Miami Lakes Mayor Manny Cid ‘definitely leaning toward running’ for Miami-Dade’s top office
Image viaManny Cid.

Manny Cid -- Manny Cid
‘There is only one position (in which) I can solve all these issues for our residents.’

Republican Manny Cid has hardly been cagey about his plans next year when he reaches term limits as Mayor of Miami Lakes.

He’s fully committed to running for one of Miami-Dade County’s seven county offices, though one stands out to him as most desirable.

“I’m definitely leaning toward running for county Mayor,” he said. “Most definitely. The more I go around the county and talk to people, the more I realize there is only one position (in which) I can solve all these issues for our residents.

“Is that a final decision? No. I don’t want to say, ‘Hey, I’m doing that tomorrow.’ But it’s leaning in that direction.”

Cid, 39, has enjoyed consistent electoral success in his longtime hometown since winning a Town Council seat in 2012. He’s been Mayor since 2016, when he secured 77% of the vote for Mayor — a post he retained unopposed four years later.

He views Miami Lakes, a roughly six-square-mile municipality with about 30,500 residents, as an exemplar of what the county at large could accomplish with less red tape and a greater concern for helping residents.

As an example, he compared Miami Lakes’ more than 9% property tax rollback the Town Council recently passed to the 1% millage decrease countywide under Democratic Miami-Dade Mayor Daniella Levine Cava. Homeowners in the county are still expected to see their tax bill grow due to a state policy allowing appraised values to increase by 3% this year.

As was the case with real property across Miami-Dade, home values in Miami Lakes rose as well alongside new construction that brought added revenue into the town. The goal of the millage cut, Cid said, was to pass some of those new earnings on to residents during difficult financial times.

“We have all these new developments and value coming into our community. It’s time we help our residents, especially in an era where they’re paying high inflation and insurance costs. That’s what’s in our control while we also provide great services,” he said. “The Miami Lakes model really bodes well for all of Miami-Dade.”

In a Friday interview with Florida Politics, Cid highlighted several other matters he believes need addressing. All fall under purview of the Miami-Dade Mayor and Board of County Commissioners, from a lack of shade Metrobus stop and arduous permitting processes to residents being charged $7 for parking at public parks and a looming garbage-disposal “crisis” following the shutdown of a trash incinerator earlier this year.

“All these things are happening because there’s no forward thinking,” Cid said. “And the bureaucracy is just way too big.”

Cid said he’s “definitely going to be running countywide” next year and believes he’ll decide whether to seek the mayoralty or one of two other executive positions he’s eying — Tax Collector and Supervisor of Elections — before October ends.

He contends he’ll be “probably one of the most, if not the most, prepared candidates” in any of those fields.

“I spent seven years in the state Legislature as an aide, close to 12 on the Miami Lakes Council — one as a Councilman, three as Vice Mayor and almost eight as Mayor. I own a small business and have a bachelor’s and master’s degree. I’m going to be starting my Ph.D. soon,” he said.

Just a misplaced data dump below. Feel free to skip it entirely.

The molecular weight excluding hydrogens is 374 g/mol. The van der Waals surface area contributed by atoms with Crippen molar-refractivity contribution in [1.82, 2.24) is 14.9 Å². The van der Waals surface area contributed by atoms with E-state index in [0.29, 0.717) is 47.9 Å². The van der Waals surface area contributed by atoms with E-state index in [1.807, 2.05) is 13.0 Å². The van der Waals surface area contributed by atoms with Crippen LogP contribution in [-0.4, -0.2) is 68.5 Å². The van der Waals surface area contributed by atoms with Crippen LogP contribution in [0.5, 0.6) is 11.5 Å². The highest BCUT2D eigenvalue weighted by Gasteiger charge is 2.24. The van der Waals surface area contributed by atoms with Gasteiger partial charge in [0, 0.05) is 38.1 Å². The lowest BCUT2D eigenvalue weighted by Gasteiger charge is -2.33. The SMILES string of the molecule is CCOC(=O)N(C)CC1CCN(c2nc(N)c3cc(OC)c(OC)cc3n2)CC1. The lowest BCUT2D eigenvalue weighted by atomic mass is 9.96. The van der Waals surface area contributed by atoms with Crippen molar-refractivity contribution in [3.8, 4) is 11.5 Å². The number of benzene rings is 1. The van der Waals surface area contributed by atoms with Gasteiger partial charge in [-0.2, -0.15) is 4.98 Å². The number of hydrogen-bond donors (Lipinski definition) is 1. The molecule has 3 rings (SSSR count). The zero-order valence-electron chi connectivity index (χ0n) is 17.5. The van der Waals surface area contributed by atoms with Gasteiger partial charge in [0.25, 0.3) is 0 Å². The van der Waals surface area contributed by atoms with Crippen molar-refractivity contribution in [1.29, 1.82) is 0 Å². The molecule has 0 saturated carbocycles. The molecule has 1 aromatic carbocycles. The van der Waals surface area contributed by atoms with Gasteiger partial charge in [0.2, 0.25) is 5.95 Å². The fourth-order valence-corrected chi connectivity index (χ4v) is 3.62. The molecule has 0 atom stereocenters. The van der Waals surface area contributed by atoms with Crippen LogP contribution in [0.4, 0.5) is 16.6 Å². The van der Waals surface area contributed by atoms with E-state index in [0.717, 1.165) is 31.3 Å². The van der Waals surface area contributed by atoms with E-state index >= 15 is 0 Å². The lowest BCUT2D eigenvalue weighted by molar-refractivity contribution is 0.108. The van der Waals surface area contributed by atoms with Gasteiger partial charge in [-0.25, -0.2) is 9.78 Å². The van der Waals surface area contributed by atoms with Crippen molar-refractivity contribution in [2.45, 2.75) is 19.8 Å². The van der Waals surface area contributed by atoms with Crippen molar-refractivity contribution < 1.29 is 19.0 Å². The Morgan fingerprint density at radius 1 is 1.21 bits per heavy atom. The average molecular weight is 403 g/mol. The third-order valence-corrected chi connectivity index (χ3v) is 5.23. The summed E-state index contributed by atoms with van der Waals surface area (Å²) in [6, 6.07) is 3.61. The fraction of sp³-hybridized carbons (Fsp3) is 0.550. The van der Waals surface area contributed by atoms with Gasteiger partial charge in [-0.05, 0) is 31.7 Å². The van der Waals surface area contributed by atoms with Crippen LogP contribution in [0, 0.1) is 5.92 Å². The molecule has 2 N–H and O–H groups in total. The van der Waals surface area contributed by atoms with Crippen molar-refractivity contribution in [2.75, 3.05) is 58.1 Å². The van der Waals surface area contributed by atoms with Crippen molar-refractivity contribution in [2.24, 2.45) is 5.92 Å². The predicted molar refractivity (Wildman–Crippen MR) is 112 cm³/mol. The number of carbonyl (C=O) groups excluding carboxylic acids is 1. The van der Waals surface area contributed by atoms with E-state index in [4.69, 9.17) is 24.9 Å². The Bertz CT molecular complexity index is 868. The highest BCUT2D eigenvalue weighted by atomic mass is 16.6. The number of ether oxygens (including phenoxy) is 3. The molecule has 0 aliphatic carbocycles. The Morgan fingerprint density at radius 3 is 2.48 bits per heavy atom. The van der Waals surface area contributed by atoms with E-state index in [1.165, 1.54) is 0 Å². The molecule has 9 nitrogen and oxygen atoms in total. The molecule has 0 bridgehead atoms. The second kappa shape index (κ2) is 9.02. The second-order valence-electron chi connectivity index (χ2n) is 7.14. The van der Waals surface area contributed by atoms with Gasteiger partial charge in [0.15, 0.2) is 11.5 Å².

“So, I think I have a pretty well-rounded view of the public sector and private sector that whichever executive position of those three I jump into, you’ll find my skill set and history will bode well.”

Two other candidates have already filed to challenge Levine Cava in what is technically a nonpartisan election: Democratic trapeze artist Miguel “el Skipper” Quintero, whose main objective is to overhaul county code enforcement policies that have adversely impacted his home-based business, and Republican political activist Alex Otaola, a popular YouTuber backed by convicted political operative Roger Stone.

Other potential GOP candidates rumored to be weighing runs include Carlos Giménez, Levine Cava’s immediate predecessor who served as Mayor between 2011 and 2020; Lt. Gov. Jeanette Nuñez; Miami-Dade Commissioner René García, a former state Senator and Chair of the Miami-Dade Republican Party; Hialeah Mayor Steve Bovo, whom Levine Cava defeated 54-46% in the 2020 race for Mayor; Coral Gables Mayor Vince Lago, who coasted into a second term unopposed in February; and Miami Mayor Francis Suarez, who since launching a bid for President in June has struggled to factor into national polling.

Miami-Dade Commissioner Raquel Regalado, whom GOP insiders also named as a potential candidate for Mayor or one of the other seven countywide offices up for grabs next year, told Florida Politics this week that she has committed to running for re-election.

Jesse Scheckner

Jesse Scheckner has covered South Florida with a focus on Miami-Dade County since 2012. His work has been recognized by the Hearst Foundation, Society of Professional Journalists, Florida Society of News Editors, Florida MMA Awards and Miami New Times. Email him at [email protected] and follow him on Twitter @JesseScheckner.


Florida Politics is a statewide, new media platform covering campaigns, elections, government, policy, and lobbying in Florida. This platform and all of its content are owned by Extensive Enterprises Media.

Publisher: Peter Schorsch @PeterSchorschFL

Contributors & reporters: Phil Ammann, Drew Dixon, Roseanne Dunkelberger, A.G. Gancarski, Anne Geggis, Ryan Nicol, Jacob Ogles, Cole Pepper, Gray Rohrer, Jesse Scheckner, Christine Sexton, Drew Wilson, and Mike Wright.

Email: [email protected]
Twitter: @PeterSchorschFL
Phone: (727) 642-3162
Address: 204 37th Avenue North #182
St. Petersburg, Florida 33704

Sign up for Sunburn